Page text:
- New Health minister Sekatle set for talks with nurses in a bid to end strike.
A CRIPPLING strike by nurses at Queen Mamohato Memorial Hospital (QMMH) enters its seventh day tomorrow.
Newly appointed Health minister Semano Sekatle yesterday told the Sunday Express that he would tomorrow meet Lesotho Nurses Association (LNA) representatives for talks aimed at resolving the nurses’ grievances and ending the strike.
QMMH nurses and nursing assistants went on strike last Monday to press the government to award them salary increments to match their counterparts in other government and private institutions.
The job action followed the health ministry’s failure to address the nurses’ grievances by the 27 January 2021 deadline given by the nurses.
The strike entered its sixth day yesterday with nurses and nursing assistants refusing to yield to the hospital authorities’ directive for them to return to work.
QMMH public relations manager, Mothepane Thahane, had on Wednesday said the workers should return to work failing which they would face disciplinary hearings for ignoring lawful orders.
Unless it ends soon, the strike will certainly cripple the already ailing health sector which is struggling to deal with Covid-19 infections which have risen exponentially since the end of the festive season at the beginning of last month.
Lesotho had recorded a cumulative total of 9380 infections and 183 deaths by yesterday.
Apart from the current Covid-19 burden, nurses and other health workers are struggling to deal with other diseases such as AIDS and tuberculosis. A strike at QMMH at this point in time is therefore placing a greater strain on the entire health sector as the hospital is Lesotho’s main referral institution.
QMMH nurses say they have not been awarded any increments since 2012 when the government and the Christian Health Association of Lesotho (CHAL) increased the salaries of nurses at other institutions.
According to the Lesotho Nurses Association (LNA), nurses at QMMH earn about M9000 each per month. The figure is way less than the M13 000 earned by their colleagues in CHAL facilities and other government hospitals.
Opened in 2011, QMMH is owned by the government but is run by the Tšepong consortium comprising of five companies, namely Netcare Healthcare Group and Afri’nnai of South Africa, as well as Excel Health, Women Investment and D10 Investments from Lesotho.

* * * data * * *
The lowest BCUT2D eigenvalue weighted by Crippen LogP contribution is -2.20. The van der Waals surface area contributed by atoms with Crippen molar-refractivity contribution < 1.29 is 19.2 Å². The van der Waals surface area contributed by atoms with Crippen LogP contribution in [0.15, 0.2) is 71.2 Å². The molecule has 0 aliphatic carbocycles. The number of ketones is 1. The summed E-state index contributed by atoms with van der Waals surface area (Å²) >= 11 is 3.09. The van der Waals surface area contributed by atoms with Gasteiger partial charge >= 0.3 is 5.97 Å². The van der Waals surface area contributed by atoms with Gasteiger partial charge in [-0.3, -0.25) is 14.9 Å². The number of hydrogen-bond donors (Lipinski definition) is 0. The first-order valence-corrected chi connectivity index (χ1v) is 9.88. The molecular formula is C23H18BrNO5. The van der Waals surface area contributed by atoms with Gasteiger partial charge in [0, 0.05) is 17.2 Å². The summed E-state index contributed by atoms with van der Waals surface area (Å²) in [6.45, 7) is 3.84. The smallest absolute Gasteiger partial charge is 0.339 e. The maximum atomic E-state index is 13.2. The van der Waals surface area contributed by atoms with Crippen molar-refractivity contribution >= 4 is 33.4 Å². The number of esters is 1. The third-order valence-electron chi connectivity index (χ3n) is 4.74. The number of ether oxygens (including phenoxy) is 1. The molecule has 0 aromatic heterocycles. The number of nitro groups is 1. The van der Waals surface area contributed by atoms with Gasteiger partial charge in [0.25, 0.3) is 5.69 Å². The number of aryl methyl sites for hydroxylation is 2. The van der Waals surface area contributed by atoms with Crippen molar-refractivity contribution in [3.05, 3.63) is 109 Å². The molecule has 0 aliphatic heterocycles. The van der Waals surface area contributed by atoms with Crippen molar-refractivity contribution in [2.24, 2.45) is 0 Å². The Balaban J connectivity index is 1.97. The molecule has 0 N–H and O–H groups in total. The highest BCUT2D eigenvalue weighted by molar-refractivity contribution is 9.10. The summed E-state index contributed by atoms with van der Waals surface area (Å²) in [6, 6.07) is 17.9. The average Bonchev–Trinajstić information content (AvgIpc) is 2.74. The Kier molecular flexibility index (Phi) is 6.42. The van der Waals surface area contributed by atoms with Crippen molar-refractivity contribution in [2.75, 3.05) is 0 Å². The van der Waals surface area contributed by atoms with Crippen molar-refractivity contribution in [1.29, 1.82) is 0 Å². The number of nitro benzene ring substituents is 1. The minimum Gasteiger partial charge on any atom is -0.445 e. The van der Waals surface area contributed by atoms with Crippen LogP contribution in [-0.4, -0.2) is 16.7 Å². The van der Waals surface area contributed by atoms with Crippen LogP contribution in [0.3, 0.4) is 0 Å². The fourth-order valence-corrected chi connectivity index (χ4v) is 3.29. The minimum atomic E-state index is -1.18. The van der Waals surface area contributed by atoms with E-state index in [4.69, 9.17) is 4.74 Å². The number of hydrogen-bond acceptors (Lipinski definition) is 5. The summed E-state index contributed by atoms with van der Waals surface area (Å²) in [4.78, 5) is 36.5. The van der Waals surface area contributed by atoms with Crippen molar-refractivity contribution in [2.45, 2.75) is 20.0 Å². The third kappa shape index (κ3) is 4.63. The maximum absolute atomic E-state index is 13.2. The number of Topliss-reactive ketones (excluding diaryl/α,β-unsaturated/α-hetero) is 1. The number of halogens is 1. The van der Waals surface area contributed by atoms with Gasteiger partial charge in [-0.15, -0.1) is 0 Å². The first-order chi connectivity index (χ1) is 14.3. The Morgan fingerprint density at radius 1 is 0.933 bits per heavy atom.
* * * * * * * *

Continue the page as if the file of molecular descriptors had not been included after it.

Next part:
Although QMMH operates as a public-private sector partnership (PPP) agreement between the government and the Tšepong consortium, the hospital’s public relations manager, Mothepane Thahane, last week said nursing staff and nursing assistants were left out when the government reviewed the salaries of health workers in 2012.
Minister Sekatle was only moved to the health portfolio from the Public Service ministry on Wednesday by Prime Minister Moeketsi. He could not have asked for a tougher start to his new job.
The previous incumbent, Motlatsi Maqelepo, is now Forestry, Range and Soil Conservation minister. He failed to stop the nurses from striking.
Now Mr Sekatle has to negotiate an end to the strike.
Yesterday, he told this publication that he met QMMH authorities on Friday to discuss the nurses’ salary grievances.
He said he had asked the hospital authorities to examine the possibility of reviewing the nurses’ salaries and to report back to him before the end of the week.
“We met on Friday and agreed that QMMH authorities would examine the issue to see if they can afford the increments demanded by the nurses. Thereafter, they will report back to me before the end of the week,” Mr Sekatle said.
On her part, Ms Thahane blamed the frequent changes of governments for the failure to resolve the hospital’s problems.
“Every time there is a change of government or a new minister, we have to start from scratch and we never see progress. However, this time there is some progress towards addressing the strike and our hope is that we will soon make a breakthrough,” Ms Thahane said yesterday.